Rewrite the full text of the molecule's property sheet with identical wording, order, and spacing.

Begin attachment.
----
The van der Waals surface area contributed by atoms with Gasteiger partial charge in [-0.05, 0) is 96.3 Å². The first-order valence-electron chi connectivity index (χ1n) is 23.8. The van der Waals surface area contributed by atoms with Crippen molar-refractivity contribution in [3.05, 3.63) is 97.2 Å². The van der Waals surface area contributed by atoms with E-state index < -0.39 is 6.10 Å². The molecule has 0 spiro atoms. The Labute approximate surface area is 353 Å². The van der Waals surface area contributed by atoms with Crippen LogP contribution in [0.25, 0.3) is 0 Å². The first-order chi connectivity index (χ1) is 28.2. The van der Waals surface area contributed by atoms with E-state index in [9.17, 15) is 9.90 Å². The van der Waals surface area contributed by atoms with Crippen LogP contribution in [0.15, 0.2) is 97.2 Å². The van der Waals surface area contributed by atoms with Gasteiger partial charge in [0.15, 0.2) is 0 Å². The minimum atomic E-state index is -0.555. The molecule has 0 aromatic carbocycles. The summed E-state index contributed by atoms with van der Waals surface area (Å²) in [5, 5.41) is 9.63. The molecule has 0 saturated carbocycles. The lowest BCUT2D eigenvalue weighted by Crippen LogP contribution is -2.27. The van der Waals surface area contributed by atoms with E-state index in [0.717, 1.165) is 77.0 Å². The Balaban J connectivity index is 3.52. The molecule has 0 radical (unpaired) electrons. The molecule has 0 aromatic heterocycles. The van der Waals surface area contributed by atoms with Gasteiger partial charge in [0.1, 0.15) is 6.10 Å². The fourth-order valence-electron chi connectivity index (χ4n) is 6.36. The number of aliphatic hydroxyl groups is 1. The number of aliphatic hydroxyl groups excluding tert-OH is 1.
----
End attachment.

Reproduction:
The van der Waals surface area contributed by atoms with Gasteiger partial charge in [-0.05, 0) is 96.3 Å². The first-order valence-electron chi connectivity index (χ1n) is 23.8. The van der Waals surface area contributed by atoms with Crippen molar-refractivity contribution in [3.05, 3.63) is 97.2 Å². The van der Waals surface area contributed by atoms with E-state index < -0.39 is 6.10 Å². The molecule has 0 spiro atoms. The Labute approximate surface area is 353 Å². The van der Waals surface area contributed by atoms with Crippen LogP contribution in [0.25, 0.3) is 0 Å². The first-order chi connectivity index (χ1) is 28.2. The van der Waals surface area contributed by atoms with E-state index in [9.17, 15) is 9.90 Å². The van der Waals surface area contributed by atoms with Crippen LogP contribution in [0.15, 0.2) is 97.2 Å². The van der Waals surface area contributed by atoms with Gasteiger partial charge in [0.15, 0.2) is 0 Å². The minimum atomic E-state index is -0.555. The molecule has 0 aromatic carbocycles. The summed E-state index contributed by atoms with van der Waals surface area (Å²) in [5, 5.41) is 9.63. The molecule has 0 saturated carbocycles. The lowest BCUT2D eigenvalue weighted by Crippen LogP contribution is -2.27. The van der Waals surface area contributed by atoms with E-state index in [0.717, 1.165) is 77.0 Å². The Balaban J connectivity index is 3.52. The molecule has 0 radical (unpaired) electrons. The molecule has 0 aromatic heterocycles. The van der Waals surface area contributed by atoms with Gasteiger partial charge in [0.1, 0.15) is 6.10 Å². The fourth-order valence-electron chi connectivity index (χ4n) is 6.36. The number of aliphatic hydroxyl groups is 1. The number of aliphatic hydroxyl groups excluding tert-OH is 1.